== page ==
This book calls Protestant churches, and the ELCA in particular, to a church-wide conversation about racism. It is a response to the 2019 book Dear Church by Lenny Duncan, a former Lutheran pastor who is Black and who, among other reparations, calls for changing the church's worship in order to address segregated Sundays.
Changes in worship affect theological foundations. Informed consideration is essential.
Because entering into life-changing conversations requires vulnerability and commitment, this book includes several narratives: my life as a White woman and pastor, the history of the Black church as defined by Black theologians, the development of the liturgical renewal movement, and my experiences as a professor navigating worship conflicts as my seminary struggled with financial constraints and a changing student body.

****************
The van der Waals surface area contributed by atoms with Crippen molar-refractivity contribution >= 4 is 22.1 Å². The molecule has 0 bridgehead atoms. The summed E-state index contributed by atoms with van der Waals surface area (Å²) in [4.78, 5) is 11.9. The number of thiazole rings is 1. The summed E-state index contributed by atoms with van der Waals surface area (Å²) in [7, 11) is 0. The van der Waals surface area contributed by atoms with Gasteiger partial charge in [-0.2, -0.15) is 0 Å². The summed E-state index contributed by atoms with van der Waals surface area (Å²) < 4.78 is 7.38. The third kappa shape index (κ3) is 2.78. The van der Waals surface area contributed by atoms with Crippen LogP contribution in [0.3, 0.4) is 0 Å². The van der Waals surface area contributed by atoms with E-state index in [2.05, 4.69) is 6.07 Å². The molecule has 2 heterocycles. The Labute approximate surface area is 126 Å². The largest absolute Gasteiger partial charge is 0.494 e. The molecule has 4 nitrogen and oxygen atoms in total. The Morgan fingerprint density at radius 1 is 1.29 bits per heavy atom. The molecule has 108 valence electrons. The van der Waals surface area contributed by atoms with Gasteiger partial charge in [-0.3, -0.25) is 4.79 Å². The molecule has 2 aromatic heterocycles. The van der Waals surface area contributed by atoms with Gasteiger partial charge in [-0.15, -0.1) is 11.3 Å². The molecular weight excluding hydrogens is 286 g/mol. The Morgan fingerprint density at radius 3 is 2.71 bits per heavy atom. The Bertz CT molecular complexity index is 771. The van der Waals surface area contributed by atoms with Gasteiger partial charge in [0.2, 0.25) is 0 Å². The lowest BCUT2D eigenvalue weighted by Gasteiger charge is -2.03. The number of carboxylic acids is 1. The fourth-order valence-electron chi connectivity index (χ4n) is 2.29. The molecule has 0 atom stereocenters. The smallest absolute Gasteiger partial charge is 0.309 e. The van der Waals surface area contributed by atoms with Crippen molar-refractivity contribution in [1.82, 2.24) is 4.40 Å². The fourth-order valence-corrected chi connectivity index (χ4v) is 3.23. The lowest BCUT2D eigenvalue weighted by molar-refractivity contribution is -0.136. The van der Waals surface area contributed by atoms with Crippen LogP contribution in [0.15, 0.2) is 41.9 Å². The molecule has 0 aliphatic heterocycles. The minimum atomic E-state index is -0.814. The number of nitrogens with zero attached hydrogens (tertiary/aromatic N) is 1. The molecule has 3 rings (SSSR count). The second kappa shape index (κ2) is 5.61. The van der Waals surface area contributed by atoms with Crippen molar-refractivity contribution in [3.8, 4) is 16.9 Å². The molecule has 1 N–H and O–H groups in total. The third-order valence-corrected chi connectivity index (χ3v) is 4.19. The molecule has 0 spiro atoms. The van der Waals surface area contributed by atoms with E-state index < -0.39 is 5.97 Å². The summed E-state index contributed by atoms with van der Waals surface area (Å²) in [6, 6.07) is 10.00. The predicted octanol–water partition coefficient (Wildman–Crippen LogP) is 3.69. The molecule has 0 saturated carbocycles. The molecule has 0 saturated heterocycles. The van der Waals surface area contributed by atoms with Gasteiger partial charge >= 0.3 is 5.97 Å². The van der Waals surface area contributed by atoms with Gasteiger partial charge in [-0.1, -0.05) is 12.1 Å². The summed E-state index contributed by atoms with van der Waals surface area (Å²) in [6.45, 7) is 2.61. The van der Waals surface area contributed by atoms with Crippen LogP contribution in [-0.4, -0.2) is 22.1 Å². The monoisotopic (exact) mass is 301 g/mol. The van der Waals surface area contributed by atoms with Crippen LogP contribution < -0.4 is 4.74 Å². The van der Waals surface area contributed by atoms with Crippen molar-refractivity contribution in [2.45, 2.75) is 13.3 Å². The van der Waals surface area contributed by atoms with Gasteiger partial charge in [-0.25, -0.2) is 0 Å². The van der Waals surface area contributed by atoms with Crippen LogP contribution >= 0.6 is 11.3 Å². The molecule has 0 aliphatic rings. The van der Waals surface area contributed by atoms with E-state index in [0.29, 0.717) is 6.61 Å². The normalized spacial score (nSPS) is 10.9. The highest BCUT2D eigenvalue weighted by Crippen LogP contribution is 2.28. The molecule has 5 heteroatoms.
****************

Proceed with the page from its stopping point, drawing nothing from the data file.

The seminary conflicts offered me a window into how better to address racism inspired by the example of post-WWII German truth-telling and how some US Southern states have come to grips with the history of the Jim Crow South (described in Susan Neiman's Learning from the Germans).
This book outlines a way forward for churches in responding to racism by encouraging healthy engagement with contentious relationships as a necessity for healing.